I thought of interviewing a long-term Apple II user, Aapi Juntura, to my blog and to collect his thoughts and memories of early Finnish Apple II history and his career with Computers, hardware and Information Technology.
I sent few questions to Aapi by email. This is rough English translation from the original Finnish interview.
Who are you and where you come from?
Aapi Juntura: Siina Maria Keskinarkaus gave birth to me in April 1943. My father Otto Jalmari was a small farmer. A total of 11 children were born into the family, of wich seven are still alive. I am the middle one.
I attended elementary school in Peurajärvi in 1950-1956, secondary school in Ranua in 1956-60.
I got into TVH (Road and Civil Engineering Authority) as a trainee in summer of 1960 and after that i took map drawing course. In the spring of 1961 i took engineering job at district of Kemijärvi where a giant company Marion dug a new riverbed in the Kemijoki river. Served in the Finnish Army in the Oulu Artillery Regiment 1962-1963. I was a rookie from Ranua, who protested against the superiors.. According to the military passport i’m a sergeant.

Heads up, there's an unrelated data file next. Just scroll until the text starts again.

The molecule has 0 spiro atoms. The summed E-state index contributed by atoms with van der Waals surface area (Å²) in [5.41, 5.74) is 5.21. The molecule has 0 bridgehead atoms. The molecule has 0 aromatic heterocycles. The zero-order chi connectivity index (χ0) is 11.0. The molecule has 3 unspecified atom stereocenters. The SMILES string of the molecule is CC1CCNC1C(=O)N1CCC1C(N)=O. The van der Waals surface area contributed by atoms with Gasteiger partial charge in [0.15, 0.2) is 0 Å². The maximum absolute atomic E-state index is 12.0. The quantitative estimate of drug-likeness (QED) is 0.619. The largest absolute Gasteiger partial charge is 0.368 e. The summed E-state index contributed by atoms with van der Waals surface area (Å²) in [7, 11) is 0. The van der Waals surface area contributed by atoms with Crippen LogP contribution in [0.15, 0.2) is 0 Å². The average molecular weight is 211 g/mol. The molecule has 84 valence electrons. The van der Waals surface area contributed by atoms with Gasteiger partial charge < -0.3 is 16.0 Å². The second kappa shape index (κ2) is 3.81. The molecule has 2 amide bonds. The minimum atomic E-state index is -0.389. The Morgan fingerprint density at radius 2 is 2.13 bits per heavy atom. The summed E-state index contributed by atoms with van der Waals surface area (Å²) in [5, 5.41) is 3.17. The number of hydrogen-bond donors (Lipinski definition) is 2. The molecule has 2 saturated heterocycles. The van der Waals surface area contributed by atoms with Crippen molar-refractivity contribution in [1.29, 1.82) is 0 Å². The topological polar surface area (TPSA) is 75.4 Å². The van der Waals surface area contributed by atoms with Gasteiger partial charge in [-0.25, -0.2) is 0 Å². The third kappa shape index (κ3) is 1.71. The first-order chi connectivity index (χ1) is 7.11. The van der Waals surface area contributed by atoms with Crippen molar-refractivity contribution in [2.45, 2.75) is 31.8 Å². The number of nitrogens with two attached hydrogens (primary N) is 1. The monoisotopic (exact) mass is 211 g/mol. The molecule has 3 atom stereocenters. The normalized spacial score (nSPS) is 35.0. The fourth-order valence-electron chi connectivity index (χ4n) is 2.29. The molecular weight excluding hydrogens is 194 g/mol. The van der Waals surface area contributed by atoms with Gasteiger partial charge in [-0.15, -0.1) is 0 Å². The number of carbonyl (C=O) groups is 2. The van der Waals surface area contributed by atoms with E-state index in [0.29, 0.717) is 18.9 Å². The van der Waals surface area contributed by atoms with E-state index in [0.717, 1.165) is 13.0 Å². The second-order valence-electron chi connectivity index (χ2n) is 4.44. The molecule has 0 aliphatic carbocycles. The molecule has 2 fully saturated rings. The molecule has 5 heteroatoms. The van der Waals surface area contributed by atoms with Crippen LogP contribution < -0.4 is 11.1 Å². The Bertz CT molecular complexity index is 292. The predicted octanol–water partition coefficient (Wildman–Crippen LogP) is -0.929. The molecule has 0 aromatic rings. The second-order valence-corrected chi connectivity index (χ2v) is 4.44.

I applied for Oulu University of Technology in 1960, and i got to choose wether to start in 1961 or 1964. So I rented a room in downtown from a elderly person. He heated the oven and kept the washing water in the enamel containers. In addition, he often talked about nice things about human life. In the dances of the workers house 1965 I met a postwoman who worked with IBM punchcards and got even paid for doing so. I didn’t want to live together because she was moody and only 18 years old.
Reindeers in Lapland
I graduated as a civil engineer in 1968. I went in the summer of 1968 to Sodankylä to work as a foreman on a forest road road construction site. Engineer Esko Valtanen from the district asked me to apply for a job in the engineering district and there i designed bridges, forest roads, drains etc. I handled the checkups of water passages in Lapland. Mikko Puronlahti advised to become a vocational school teacher for techical/map-drawing. In Lapland, vocational school students were in 1960s and 1990s the most eager to learn in my opinion. The work as of a teacher was very rewarding, the teacher learns the most. A couple of times they asked me to apply for a principal’s post but that would have ment less summer vacation time and the daily race for resources and have pecking order i didn’t care much of.
What was your first touch to computers and when?